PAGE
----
Gemma had a problem. She was in love with the lift. And she really didn’t care.

 

Inspired by a prompt from here

Feb 13th – Peach coffee and hazelnut tea

February 13th – Peach coffee and hazelnut tea

10.09-10.19

It was the last case of the day.

The magistrate was tired: Stephen Cross had been sitting all day, dealing with the sort of petty nonsense that he always had to put up with. Unpaid parking fines, domestic disputes, shoplifting: the stuff that dreams were made on. Stephen Cross was bored, and tired, and he wanted to go home.

Harry Spain was representing himself. It had seemed straightforward enough at the beginning of the day, when Stephen Cross, J.P. had read through the outlines. An assault in one of the city’s newest coffee shops, plenty of witnesses, a first offence which would probably lead to a fine and a conviction for assault. Probably. But the case had to be hear, and justice, obviously, needed to be seen to be done.

“So, Mr. Spain, in your own words, please.”

“Yes, your honours.”

It was close enough, and close enough to the end of the day not to need any correcting. Stephen Cross looked at the other two magistrates he was sharing the bench with today: a knowing smile passed between them.

“I was in that new café place on the High Street. You know, Better Latte.

A nod from the bench, and Harry Spain continued.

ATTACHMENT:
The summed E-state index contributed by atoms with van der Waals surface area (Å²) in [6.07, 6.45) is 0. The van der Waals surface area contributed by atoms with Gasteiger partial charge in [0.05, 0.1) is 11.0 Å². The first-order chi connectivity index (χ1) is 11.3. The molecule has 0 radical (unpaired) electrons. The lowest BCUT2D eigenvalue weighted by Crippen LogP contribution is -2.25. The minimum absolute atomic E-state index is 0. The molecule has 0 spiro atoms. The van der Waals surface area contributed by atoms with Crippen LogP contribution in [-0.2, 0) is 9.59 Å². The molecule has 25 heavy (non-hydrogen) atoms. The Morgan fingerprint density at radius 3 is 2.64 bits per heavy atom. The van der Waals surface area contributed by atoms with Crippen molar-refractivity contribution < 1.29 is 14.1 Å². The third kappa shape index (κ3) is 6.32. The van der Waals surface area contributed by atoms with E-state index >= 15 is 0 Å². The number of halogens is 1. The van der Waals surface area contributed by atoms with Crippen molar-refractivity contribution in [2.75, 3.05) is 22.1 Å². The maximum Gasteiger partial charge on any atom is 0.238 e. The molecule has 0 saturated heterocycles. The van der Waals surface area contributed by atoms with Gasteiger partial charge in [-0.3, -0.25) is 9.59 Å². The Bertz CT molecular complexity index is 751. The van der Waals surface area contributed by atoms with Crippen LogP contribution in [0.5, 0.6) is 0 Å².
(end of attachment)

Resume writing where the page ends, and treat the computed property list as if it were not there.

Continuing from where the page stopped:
“I was running late. I wanted a coffee. You know, a coffee. Just a coffee, black, two sugars. Quick and easy, and I’d be on my way.”

An encouraging smile from the coffee-loving bench, and he went on,

“There was some cunt in front of me – ’

Momentarily flustered, Harry Spain dropped his hands to his sides.

“Sorry about the language, Your Honour. Anyway, this guy in front of me, one of those Hipster fuc -”

“Mr Spain – ”

“Sorry. But it wound me up, you see? He was there, in front of me, asking about all these poncey drinks, and I wanted a coffee, and it was getting on, you know? I needed to get to work, and I wanted a coffee, and this – this – gentleman – in front of me was taking an age, with his beard and his checked shirt and his arms all arty tattoos, you know what I mean?”

“I do. Go on.”

“So, anyways, he finally decides on what he’s ordering and he orders, for fuck’s sake, he orders a peach coffee and a hazelnut tea. And, of course, there’s no peach syrup, so the guy has to go and get some, and then he decides he wants it with Soya milk, and he’s all is that skinny? And I’m behind him thinking I just want a coffee, and I need to get to work, and then he asks if the hazelnut tea is from fucking fair trade hazelnuts – sorry about the language, your honours, and when the guy behind the counter says Oh, I’m not sure, sir, I’ll just check, I lost it.”

“And?”

“And I punched him. In the face. He had it coming.”

Stephen Cross looked at his fellow magistrates, and an almost imperceptible nod passed between them. He reached down under his desk, brought up a thermos flask and unscrewed the lid. Slowly, almost sensuously, he poured himself a cup of coffee. Simple coffee, black and thick and sweet. He brought the metal cup to his lips and sipped with satisfaction.

“Mr. Spain, there is no case to answer. You are free to go. The court is dismissed.”

 

Inspired by a prompt from here